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Tips to help deal with Worry and Anxiety

By Health, Life6 Comments

I have been filled with worry and anxiety this last week. There were two main sources: my boiler breaking and money.

I managed to get my boiler repaired. But it took all week and almost everything that could go wrong with getting it repaired did. Moneywise, I’m skint. In the last two months I’ve had to find more than £700 for unexpected but essential expenditure.

I’ve been meditating for years. But I was so worried and anxious this week that I have been unable to meditate each of the three times I’ve tried.

Of course recognising that you’re anxious is the first step to addressing it.

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Here are the signs and symptoms of anxiety according to MIND:

Effects on your body:

  • a churning feeling in your stomach
  • feeling light-headed or dizzy
  • pins and needles
  • feeling restless or unable to sit still
  • headaches, backache or other aches and pains
  • faster breathing
  • a fast, thumping or irregular heartbeat
  • sweating or hot flushes
  • problems sleeping
  • grinding your teeth, especially at night
  • nausea (feeling sick)
  • needing the toilet more or less often
  • changes in your sex drive
  • having panic attacks.

Effects on your mind:

  • feeling tense, nervous or unable to relax
  • having a sense of dread, or fearing the worst
  • feeling like the world is speeding up or slowing down
  • feeling like other people can see you’re anxious and are looking at you
  • feeling like you can’t stop worrying, or that bad things will happen if you stop worrying
  • worrying about anxiety itself, for example worrying about when panic attacks might happen
  • wanting lots of reassurance from other people or worrying that people are angry or upset with you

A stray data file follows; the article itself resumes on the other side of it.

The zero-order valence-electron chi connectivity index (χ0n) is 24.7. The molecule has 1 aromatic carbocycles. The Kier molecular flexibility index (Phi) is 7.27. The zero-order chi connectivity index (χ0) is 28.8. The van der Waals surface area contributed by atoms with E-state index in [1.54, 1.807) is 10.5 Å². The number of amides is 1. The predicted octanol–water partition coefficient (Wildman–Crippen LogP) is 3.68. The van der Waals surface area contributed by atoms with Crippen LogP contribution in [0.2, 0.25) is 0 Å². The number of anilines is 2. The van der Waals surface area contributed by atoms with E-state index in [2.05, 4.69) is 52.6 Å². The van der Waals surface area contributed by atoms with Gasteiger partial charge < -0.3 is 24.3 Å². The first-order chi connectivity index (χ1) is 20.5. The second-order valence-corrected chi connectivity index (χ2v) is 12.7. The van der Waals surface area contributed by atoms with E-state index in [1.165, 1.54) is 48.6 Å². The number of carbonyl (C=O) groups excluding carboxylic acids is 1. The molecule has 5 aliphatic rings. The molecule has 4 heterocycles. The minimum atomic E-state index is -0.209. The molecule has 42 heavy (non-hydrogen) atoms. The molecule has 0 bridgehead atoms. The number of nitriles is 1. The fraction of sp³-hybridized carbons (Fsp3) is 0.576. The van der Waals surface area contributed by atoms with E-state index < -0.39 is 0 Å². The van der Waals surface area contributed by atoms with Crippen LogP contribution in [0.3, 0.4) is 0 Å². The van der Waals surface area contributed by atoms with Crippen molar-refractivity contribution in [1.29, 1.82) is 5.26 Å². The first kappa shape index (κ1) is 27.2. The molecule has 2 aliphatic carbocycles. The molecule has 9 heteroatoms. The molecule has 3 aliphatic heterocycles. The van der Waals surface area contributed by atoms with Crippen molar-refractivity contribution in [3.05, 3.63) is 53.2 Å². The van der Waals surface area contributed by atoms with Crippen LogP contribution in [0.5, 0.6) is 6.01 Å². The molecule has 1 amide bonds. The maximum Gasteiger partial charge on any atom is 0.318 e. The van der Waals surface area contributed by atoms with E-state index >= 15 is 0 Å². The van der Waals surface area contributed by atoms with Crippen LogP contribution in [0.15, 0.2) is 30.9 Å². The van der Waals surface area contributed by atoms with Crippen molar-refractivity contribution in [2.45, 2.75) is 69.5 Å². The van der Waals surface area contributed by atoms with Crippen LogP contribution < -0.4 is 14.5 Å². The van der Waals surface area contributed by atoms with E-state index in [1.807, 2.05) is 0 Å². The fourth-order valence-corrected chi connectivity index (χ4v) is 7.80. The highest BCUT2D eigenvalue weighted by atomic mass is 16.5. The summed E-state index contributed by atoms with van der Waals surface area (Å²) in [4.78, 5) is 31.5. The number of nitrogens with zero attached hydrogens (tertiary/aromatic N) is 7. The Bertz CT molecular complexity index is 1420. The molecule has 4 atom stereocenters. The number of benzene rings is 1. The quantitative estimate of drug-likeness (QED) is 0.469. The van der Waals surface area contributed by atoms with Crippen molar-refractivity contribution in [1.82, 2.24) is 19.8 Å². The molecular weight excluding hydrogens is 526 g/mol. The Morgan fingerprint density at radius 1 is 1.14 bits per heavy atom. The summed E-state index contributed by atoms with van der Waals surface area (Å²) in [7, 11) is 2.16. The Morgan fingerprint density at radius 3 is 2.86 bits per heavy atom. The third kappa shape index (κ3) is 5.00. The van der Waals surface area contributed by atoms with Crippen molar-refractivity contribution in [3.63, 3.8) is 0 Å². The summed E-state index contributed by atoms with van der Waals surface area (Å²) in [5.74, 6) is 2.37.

• worrying that you’re losing touch with reality
  • rumination – thinking a lot about bad experiences, or thinking over a situation again and again depersonalisation – feeling disconnected from your mind or body, or like you’re watching someone else (this is a type of dissociation)
  • derealisation – feeling disconnected from the world around you, or like the world isn’t real (this is a type of dissociation)
  • worrying a lot about things that might happen in the future

From: MIND – Anxiety symptoms, Last Accessed: Saturday 21st October 2017.

There’s lots of advice out there about what you can do to deal with worry and anxiety. But what actually helped me deal with my worry and anxiety? Doing these:

  1. Off-load to a supportive friend – This gave a voice to my worries. The simple act of telling someone helped me sort through my worries and realise what was and wasn’t within my control.
  2. Remind yourself what is outside of your control – I was worried about a lot of things outside of my control. It helped to constantly remind myself to try not to worry about things I had no control over. That I should focus on doing things that were within my control.
  3. Double or triple relaxation time – This was something I did to reduce my heightened stress levels because of the worry and anxiety. At first I did feel guilty spending so much of my time relaxing. But each time I felt guilty, I reminded myself that this self-care was essential in order to prevent mental illness.
  4. Distraction – This is something I did repeatedly during my relaxation time. Intruding thoughts and emotions of worry and anxiety would often enter my head and it was my job to ignore those thoughts and distract myself from them.
  5. Write down all worries – It helped to get the worries out out of my head where they were going round and round like a circulating CD stuck on repeat. It also put my worries into perspective, helped me face them and sort through them. This cleared my mind, giving me clarity that allowed me to start planning what needed to be done. Anyone that’s been worried or anxious will know that the emotions make it difficult to think clearly. So this strategy was really helpful.

I’m proud I managed to get through this week. I’m hoping I wont have another week like it for some time.

Take it easy and write soon,

Antony

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